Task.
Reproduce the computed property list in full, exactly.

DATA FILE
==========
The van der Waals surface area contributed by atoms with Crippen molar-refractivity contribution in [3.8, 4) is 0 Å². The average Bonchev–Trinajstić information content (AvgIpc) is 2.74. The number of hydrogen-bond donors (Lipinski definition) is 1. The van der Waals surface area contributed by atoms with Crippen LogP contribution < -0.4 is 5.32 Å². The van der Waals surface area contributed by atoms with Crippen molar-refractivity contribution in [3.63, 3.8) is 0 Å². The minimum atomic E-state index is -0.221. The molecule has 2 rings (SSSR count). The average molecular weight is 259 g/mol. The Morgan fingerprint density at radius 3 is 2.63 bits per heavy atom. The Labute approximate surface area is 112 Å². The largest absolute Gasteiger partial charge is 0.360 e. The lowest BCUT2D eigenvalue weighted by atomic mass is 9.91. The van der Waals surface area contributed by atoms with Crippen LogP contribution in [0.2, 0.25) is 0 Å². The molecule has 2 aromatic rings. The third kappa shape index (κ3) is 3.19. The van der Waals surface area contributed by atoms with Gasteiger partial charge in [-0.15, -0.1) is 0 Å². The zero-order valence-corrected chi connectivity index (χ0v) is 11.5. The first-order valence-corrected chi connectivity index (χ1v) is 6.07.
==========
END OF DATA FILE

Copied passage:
The van der Waals surface area contributed by atoms with Crippen molar-refractivity contribution in [3.8, 4) is 0 Å². The average Bonchev–Trinajstić information content (AvgIpc) is 2.74. The number of hydrogen-bond donors (Lipinski definition) is 1. The van der Waals surface area contributed by atoms with Crippen LogP contribution < -0.4 is 5.32 Å². The van der Waals surface area contributed by atoms with Crippen molar-refractivity contribution in [3.63, 3.8) is 0 Å². The minimum atomic E-state index is -0.221. The molecule has 2 rings (SSSR count). The average molecular weight is 259 g/mol. The Morgan fingerprint density at radius 3 is 2.63 bits per heavy atom. The Labute approximate surface area is 112 Å². The largest absolute Gasteiger partial charge is 0.360 e. The lowest BCUT2D eigenvalue weighted by atomic mass is 9.91. The van der Waals surface area contributed by atoms with Crippen LogP contribution in [0.2, 0.25) is 0 Å². The molecule has 2 aromatic rings. The third kappa shape index (κ3) is 3.19. The van der Waals surface area contributed by atoms with Gasteiger partial charge in [-0.15, -0.1) is 0 Å². The zero-order valence-corrected chi connectivity index (χ0v) is 11.5. The first-order valence-corrected chi connectivity index (χ1v) is 6.07.